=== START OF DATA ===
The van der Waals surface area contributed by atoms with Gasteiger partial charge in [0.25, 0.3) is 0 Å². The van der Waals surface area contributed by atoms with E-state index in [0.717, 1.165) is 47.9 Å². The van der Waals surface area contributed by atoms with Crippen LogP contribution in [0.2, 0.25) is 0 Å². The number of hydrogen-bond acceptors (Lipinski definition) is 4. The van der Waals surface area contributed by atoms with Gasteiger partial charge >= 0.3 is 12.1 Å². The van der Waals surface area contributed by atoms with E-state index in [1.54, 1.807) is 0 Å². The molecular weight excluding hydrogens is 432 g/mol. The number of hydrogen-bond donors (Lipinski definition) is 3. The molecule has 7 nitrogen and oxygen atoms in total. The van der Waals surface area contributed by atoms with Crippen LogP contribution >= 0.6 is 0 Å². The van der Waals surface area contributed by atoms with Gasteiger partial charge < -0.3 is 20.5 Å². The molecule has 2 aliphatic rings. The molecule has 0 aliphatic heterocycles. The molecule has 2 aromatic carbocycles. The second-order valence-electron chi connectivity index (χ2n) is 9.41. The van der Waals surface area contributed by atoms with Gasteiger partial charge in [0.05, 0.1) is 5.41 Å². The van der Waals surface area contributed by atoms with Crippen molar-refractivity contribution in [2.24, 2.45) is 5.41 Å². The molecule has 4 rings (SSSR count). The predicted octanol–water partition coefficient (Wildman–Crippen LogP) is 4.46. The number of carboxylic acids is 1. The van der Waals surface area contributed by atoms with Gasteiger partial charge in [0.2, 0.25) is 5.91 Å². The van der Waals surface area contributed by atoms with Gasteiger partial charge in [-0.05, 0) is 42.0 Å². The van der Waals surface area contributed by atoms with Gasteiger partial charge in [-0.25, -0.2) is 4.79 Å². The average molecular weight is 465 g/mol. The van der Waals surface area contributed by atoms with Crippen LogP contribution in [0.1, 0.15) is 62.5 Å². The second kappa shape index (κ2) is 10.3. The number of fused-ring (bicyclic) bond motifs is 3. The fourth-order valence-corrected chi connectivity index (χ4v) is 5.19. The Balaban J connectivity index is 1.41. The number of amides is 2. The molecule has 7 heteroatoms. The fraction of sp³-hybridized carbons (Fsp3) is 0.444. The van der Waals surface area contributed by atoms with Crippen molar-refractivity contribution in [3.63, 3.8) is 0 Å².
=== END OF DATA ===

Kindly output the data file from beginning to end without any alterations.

The van der Waals surface area contributed by atoms with Gasteiger partial charge in [0.25, 0.3) is 0 Å². The van der Waals surface area contributed by atoms with E-state index in [0.717, 1.165) is 47.9 Å². The van der Waals surface area contributed by atoms with Crippen LogP contribution in [0.2, 0.25) is 0 Å². The number of hydrogen-bond acceptors (Lipinski definition) is 4. The van der Waals surface area contributed by atoms with Gasteiger partial charge >= 0.3 is 12.1 Å². The van der Waals surface area contributed by atoms with E-state index in [1.54, 1.807) is 0 Å². The molecular weight excluding hydrogens is 432 g/mol. The number of hydrogen-bond donors (Lipinski definition) is 3. The molecule has 7 nitrogen and oxygen atoms in total. The van der Waals surface area contributed by atoms with Crippen LogP contribution >= 0.6 is 0 Å². The van der Waals surface area contributed by atoms with Gasteiger partial charge < -0.3 is 20.5 Å². The molecule has 2 aliphatic rings. The molecule has 0 aliphatic heterocycles. The molecule has 2 aromatic carbocycles. The second-order valence-electron chi connectivity index (χ2n) is 9.41. The van der Waals surface area contributed by atoms with Gasteiger partial charge in [0.05, 0.1) is 5.41 Å². The van der Waals surface area contributed by atoms with Crippen molar-refractivity contribution in [2.24, 2.45) is 5.41 Å². The molecule has 4 rings (SSSR count). The predicted octanol–water partition coefficient (Wildman–Crippen LogP) is 4.46. The number of carboxylic acids is 1. The van der Waals surface area contributed by atoms with Gasteiger partial charge in [0.2, 0.25) is 5.91 Å². The van der Waals surface area contributed by atoms with Gasteiger partial charge in [-0.05, 0) is 42.0 Å². The van der Waals surface area contributed by atoms with Gasteiger partial charge in [-0.25, -0.2) is 4.79 Å². The average molecular weight is 465 g/mol. The van der Waals surface area contributed by atoms with Crippen LogP contribution in [0.1, 0.15) is 62.5 Å². The second kappa shape index (κ2) is 10.3. The number of fused-ring (bicyclic) bond motifs is 3. The fourth-order valence-corrected chi connectivity index (χ4v) is 5.19. The Balaban J connectivity index is 1.41. The number of amides is 2. The molecule has 7 heteroatoms. The fraction of sp³-hybridized carbons (Fsp3) is 0.444. The van der Waals surface area contributed by atoms with Crippen molar-refractivity contribution in [3.63, 3.8) is 0 Å².